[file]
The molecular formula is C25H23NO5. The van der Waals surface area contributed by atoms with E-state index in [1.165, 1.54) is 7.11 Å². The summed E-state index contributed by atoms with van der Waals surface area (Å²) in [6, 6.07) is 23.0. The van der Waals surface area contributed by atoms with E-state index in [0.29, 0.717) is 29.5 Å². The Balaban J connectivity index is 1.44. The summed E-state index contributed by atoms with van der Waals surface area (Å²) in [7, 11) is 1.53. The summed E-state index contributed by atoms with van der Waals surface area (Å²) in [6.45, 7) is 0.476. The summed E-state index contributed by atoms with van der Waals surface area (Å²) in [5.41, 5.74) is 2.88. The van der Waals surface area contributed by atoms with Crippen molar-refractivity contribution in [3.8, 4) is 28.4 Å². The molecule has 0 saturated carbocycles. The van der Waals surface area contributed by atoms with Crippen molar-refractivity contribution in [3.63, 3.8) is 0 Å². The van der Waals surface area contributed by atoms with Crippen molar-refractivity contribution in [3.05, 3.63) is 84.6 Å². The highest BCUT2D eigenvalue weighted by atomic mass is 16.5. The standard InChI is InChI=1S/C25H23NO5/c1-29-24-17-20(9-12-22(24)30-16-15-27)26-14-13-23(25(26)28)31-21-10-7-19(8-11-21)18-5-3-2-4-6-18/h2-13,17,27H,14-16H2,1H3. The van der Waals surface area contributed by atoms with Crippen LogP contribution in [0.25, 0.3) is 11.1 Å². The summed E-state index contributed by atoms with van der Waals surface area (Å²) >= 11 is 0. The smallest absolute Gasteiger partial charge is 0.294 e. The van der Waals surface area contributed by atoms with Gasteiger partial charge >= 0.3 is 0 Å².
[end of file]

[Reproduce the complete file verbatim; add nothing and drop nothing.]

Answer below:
The molecular formula is C25H23NO5. The van der Waals surface area contributed by atoms with E-state index in [1.165, 1.54) is 7.11 Å². The summed E-state index contributed by atoms with van der Waals surface area (Å²) in [6, 6.07) is 23.0. The van der Waals surface area contributed by atoms with E-state index in [0.29, 0.717) is 29.5 Å². The Balaban J connectivity index is 1.44. The summed E-state index contributed by atoms with van der Waals surface area (Å²) in [7, 11) is 1.53. The summed E-state index contributed by atoms with van der Waals surface area (Å²) in [6.45, 7) is 0.476. The summed E-state index contributed by atoms with van der Waals surface area (Å²) in [5.41, 5.74) is 2.88. The van der Waals surface area contributed by atoms with Crippen molar-refractivity contribution in [3.8, 4) is 28.4 Å². The molecule has 0 saturated carbocycles. The van der Waals surface area contributed by atoms with Crippen molar-refractivity contribution in [3.63, 3.8) is 0 Å². The van der Waals surface area contributed by atoms with Crippen molar-refractivity contribution in [3.05, 3.63) is 84.6 Å². The highest BCUT2D eigenvalue weighted by atomic mass is 16.5. The standard InChI is InChI=1S/C25H23NO5/c1-29-24-17-20(9-12-22(24)30-16-15-27)26-14-13-23(25(26)28)31-21-10-7-19(8-11-21)18-5-3-2-4-6-18/h2-13,17,27H,14-16H2,1H3. The van der Waals surface area contributed by atoms with Crippen LogP contribution in [0.25, 0.3) is 11.1 Å². The summed E-state index contributed by atoms with van der Waals surface area (Å²) >= 11 is 0. The smallest absolute Gasteiger partial charge is 0.294 e. The van der Waals surface area contributed by atoms with Gasteiger partial charge >= 0.3 is 0 Å².